Trying to protect his students' innocence

he told them the Ice Age was really just

the Chilly Age, a period of a million years

when everyone had to wear sweaters.

The Good Teachers

by Carol Ann Duffy

‘The Good Teachers’ by Carol Ann Duffy describes the school life of a young girl who has strong opinions about which teachers are good and which are not.

You run round the back to be in it again

No bigger than your thumbs, those virtuous women

size you up from the front row. Soon now,

Miss Ross will take you for double History.

Childhood Ideogram

by Larry Levis

‘Childhood Ideogram’ by Larry Levis immerses readers in a nostalgic journey, where vivid imagery and contemplative reflections unravel the complexities of identity, memory, and the transient nature of time.

In this poem, the theme of coming of age is addressed through the speaker's reflection on their past and the passage of time. The poem captures the speaker's transition from childhood to adulthood, as they grapple with memories, loss, and the longing to understand their place in the world. It explores the complexities of growing up, the shifting perceptions of self, and the impact of formative experiences on one's journey towards maturity.

I lay my head sideways on the desk,

My fingers interlocked under my cheekbones,

My eyes closed. It was a three-room schoolhouse,

White, with a small bell tower, an oak tree

The Beach

by Robert Graves

‘The Beach’ by Robert Graves is a poem about the contrast between childhood innocence and an adult mindset. The poem depicts this dichotomy by demonstrating the difference between how a boatman and a group of children interact with the ocean.

The theme of coming of age is subtly implied in the poem as the children learn about the dangers and realities of the world through the words of the boatman.

Louder than gulls the little children scream

Whom fathers haul into the jovial foam;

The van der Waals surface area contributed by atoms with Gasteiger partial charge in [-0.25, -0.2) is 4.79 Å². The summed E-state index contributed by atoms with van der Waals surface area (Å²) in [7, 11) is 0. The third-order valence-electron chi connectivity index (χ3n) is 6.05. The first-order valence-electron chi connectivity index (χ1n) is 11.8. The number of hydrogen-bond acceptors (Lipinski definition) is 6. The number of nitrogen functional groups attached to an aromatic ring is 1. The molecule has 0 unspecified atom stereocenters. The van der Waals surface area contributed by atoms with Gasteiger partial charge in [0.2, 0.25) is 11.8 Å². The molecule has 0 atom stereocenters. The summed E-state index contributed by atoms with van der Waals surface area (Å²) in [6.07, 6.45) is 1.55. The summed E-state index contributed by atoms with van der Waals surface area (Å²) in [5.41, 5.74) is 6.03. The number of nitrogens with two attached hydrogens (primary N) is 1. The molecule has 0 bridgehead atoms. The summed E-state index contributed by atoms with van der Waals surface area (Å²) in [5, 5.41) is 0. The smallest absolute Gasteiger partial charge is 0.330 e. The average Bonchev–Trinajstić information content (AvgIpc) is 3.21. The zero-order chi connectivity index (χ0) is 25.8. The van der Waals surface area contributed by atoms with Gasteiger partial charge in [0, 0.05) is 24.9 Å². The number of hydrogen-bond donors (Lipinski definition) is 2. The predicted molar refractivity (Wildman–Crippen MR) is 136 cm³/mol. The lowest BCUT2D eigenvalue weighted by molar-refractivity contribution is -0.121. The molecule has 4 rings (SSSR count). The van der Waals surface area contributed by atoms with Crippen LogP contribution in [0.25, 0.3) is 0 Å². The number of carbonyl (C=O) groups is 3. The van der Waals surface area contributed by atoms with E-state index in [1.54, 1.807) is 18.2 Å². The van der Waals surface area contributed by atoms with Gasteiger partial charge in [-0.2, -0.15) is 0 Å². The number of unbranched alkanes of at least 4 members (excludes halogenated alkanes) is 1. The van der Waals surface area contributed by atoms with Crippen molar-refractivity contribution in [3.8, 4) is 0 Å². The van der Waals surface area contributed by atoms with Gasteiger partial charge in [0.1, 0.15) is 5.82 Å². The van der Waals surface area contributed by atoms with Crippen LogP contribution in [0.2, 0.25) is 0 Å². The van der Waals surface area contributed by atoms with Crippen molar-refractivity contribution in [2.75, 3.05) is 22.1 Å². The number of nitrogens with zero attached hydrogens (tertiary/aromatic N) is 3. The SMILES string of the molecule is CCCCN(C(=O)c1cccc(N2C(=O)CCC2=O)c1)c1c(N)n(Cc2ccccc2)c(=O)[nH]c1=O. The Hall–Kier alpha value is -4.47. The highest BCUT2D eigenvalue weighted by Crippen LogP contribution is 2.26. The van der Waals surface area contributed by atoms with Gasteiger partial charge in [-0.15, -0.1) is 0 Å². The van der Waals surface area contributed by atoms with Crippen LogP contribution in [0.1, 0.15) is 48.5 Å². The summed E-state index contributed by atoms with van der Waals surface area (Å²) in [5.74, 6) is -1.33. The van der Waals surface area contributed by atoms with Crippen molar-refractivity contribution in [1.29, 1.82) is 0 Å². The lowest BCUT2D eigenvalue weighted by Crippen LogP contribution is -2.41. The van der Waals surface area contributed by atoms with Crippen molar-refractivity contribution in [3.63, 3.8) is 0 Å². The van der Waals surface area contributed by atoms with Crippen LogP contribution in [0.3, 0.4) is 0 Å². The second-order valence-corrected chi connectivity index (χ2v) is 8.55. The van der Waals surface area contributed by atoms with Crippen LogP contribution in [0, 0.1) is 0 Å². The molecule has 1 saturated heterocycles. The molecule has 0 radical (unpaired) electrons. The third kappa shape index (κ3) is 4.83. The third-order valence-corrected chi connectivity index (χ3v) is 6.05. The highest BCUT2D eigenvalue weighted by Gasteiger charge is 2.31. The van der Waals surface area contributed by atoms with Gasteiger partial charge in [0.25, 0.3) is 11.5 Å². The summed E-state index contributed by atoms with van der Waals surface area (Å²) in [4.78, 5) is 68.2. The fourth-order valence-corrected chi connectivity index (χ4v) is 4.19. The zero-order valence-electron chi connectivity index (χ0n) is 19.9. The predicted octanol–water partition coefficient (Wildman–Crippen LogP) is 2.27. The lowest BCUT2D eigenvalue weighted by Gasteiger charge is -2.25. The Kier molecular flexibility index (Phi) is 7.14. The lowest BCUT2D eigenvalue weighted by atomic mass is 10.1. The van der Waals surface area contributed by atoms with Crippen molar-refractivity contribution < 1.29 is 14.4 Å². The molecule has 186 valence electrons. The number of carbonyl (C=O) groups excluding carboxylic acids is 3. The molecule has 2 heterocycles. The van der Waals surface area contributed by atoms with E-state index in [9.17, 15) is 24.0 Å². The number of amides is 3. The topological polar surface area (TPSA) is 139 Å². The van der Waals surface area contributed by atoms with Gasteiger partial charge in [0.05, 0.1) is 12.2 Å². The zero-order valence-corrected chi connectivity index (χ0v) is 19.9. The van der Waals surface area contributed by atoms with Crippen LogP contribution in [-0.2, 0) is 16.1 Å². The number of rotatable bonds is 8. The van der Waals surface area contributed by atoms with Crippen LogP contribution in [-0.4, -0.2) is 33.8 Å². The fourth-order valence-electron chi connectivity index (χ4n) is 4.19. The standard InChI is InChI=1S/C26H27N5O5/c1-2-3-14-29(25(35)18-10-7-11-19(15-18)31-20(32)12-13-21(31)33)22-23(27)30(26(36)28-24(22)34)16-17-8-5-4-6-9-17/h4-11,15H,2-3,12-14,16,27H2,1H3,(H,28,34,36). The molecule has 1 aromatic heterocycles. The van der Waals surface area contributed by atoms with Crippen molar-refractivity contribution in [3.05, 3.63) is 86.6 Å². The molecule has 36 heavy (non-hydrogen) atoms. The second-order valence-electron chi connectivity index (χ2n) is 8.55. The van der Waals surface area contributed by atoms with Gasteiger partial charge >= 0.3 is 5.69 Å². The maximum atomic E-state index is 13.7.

But others fearlessly rush in, breast high,

Laughing the salty water from their mouthes—

Goblin Market

by Christina Rossetti

‘Goblin Market’ is one of Christina Rossetti’s most famous and well-studied poems. The symbolism in the poem has led to a number of interpretations. One could argue that it is a metaphor for drug addiction or female purity.

The poem can be read as a coming-of-age story as Laura and Lizzie navigate the transition from childhood innocence to adult understanding. The poem explores the complexities of growing up and the challenges of finding one's place in the world.

Morning and evening

Maids heard the goblins cry:

“Come buy our orchard fruits,

Come buy, come buy:

Winter Stars

by Larry Levis

‘Winter Stars’ by Larry Levis tries to reconcile the estranged relationship between a son and their dying father.

The speaker of the poem confesses near the end of the poem they misinterpreted the winter stars they used to justify their estrangement from their father. Highlighting the ways children rationalize their treatment by parents and then internalize to replicate it. The speaker also reveals they left home at a young age and never went back, a sign of the lasting enmity between father and son. But as they've grown older (and especially now at the end of their father's life) they understand how much was wasted in never trying to reconnect and forgive.

My father once broke a man’s hand

Over the exhaust pipe of a John Deere tractor. The man,

Rubén Vásquez, wanted to kill his own father

With a sharpened fruit knife, & he held

From My Life: A name trimmed with colored ribbons

by Lyn Hejinian

‘A name trimmed with colored ribbons’ by Lyn Hejinian is a Language Poem that requires the listener to use their imagination and creativity to reconstruct and interpret the poet’s childhood fantasies.

'A name trimmed with colored ribbons,' focusing on imagination, play, and creativity represents a poet looking back and attempting to reclaim her inner child. As the poet looks back, it is clear that she has already come of age and matured into a poet, but in her younger years, she seems to have still been a poet of a different sort.

A name trimmed      They are seated in the shadows

with colored              husking corn, shelling peas. Houses

ribbons                          of wood set in the ground. I try to